Back in the 1700s, there were no early warning systems for storms, and I suppose it wouldn’t matter anyway, at least not when it came to the Great Storm of 1703. The storm was a destructive extratropical cyclone that struck central and southern England on November 26, 1703, which would actually have been December 7, by today’s calendar. You see the dates all changed with the adoption of the Gregorian calendar, which was originally developed in 1582, but not adopted by England until 1752. The storm brought with it high winds topping 80 miles per hour, which may not seem so extreme on dry land, but over water, it’s devastating. In fact, the wind was so bad, that it actually blew 2,000 chimney stacks over in London. It also blew over 4,000 oak trees down in New Forest. The winds blew ships hundreds of miles off course, and over 1,000 seamen lost their lives on the Goodwin Sands alone.
London suffered extensive damage. The lead roofing was blown off Westminster Abbey and Queen Anne had to seek shelter in a cellar at Saint James’s Palace to avoid collapsing chimneys and part of the roof. About 700 ships were heaped together in the Pool of London, which is the section of the Thames River downstream from the London Bridge. The ship HMS Vanguard was wrecked at Chatham. Admiral Sir Cloudesley Shovell’s HMS Association was blown from Harwich to Gothenburg in Sweden before it could make its way back to England. Pinnacles were blown from the top of King’s College Chapel, in Cambridge. At sea, many ships were wrecked, some of which were returning from helping Archduke Charles, the claimed King of Spain, fight the French in the War of the Spanish Succession. These ships included HMS Stirling Castle, HMS Northumberland, HMS Mary and HMS Restoration, with about 1,500 seamen killed particularly on the Goodwin Sands. Between 8,000 and 15,000 lives were lost overall.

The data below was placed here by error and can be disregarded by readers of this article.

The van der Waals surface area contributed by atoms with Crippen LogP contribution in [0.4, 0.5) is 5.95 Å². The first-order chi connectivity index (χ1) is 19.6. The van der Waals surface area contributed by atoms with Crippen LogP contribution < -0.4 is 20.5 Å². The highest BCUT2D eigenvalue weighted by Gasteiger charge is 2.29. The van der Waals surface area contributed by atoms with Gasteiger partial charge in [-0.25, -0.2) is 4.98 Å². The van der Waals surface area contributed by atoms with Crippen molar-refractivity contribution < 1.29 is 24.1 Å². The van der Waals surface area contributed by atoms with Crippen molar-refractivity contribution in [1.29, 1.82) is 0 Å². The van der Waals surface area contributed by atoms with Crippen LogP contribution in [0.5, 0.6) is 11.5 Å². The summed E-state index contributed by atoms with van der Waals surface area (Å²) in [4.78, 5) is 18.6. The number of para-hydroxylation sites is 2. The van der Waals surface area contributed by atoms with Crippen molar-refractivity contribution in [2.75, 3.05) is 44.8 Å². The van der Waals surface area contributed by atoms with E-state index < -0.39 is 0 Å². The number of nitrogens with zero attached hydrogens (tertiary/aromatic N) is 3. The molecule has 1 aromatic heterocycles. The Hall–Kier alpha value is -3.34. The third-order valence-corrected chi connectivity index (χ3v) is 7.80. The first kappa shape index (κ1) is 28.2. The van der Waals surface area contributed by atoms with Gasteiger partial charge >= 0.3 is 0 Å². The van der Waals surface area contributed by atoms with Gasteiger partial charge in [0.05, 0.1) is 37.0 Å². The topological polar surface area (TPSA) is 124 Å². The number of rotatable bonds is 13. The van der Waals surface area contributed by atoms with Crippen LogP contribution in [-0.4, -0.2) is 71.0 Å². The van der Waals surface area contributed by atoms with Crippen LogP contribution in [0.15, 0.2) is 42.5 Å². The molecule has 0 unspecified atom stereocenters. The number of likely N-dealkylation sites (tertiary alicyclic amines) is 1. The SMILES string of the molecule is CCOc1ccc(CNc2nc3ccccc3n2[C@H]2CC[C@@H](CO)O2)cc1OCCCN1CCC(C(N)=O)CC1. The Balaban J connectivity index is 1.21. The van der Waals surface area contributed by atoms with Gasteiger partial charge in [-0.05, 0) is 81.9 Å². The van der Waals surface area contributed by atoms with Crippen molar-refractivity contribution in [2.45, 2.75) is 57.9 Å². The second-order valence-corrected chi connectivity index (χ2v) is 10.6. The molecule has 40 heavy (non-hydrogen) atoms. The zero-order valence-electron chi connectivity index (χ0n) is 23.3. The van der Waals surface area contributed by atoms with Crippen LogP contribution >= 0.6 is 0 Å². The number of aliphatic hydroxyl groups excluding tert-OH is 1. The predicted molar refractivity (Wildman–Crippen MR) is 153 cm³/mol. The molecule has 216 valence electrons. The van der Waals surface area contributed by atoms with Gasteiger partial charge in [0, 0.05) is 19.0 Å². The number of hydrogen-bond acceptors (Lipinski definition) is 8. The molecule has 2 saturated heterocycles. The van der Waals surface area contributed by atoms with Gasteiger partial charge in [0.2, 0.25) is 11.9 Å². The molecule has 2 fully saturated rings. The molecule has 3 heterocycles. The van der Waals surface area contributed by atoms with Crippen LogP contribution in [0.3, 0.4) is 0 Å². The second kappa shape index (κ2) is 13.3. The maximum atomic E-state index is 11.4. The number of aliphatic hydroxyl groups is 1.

The Church of England declared that the vicious storm was God’s vengeance for the sins of the nation. Maybe this is where the rediculous saying, “act of God” was coined. In fact, Daniel Defoe thought it was a divine punishment for poor performance against Catholic armies in the War of the Spanish Succession. That makes the whole statement even more ridiculous. I suppose people have to explain away these wild occurrences somehow, and since they didn’t have the science to explain the storm, they blamed God for it.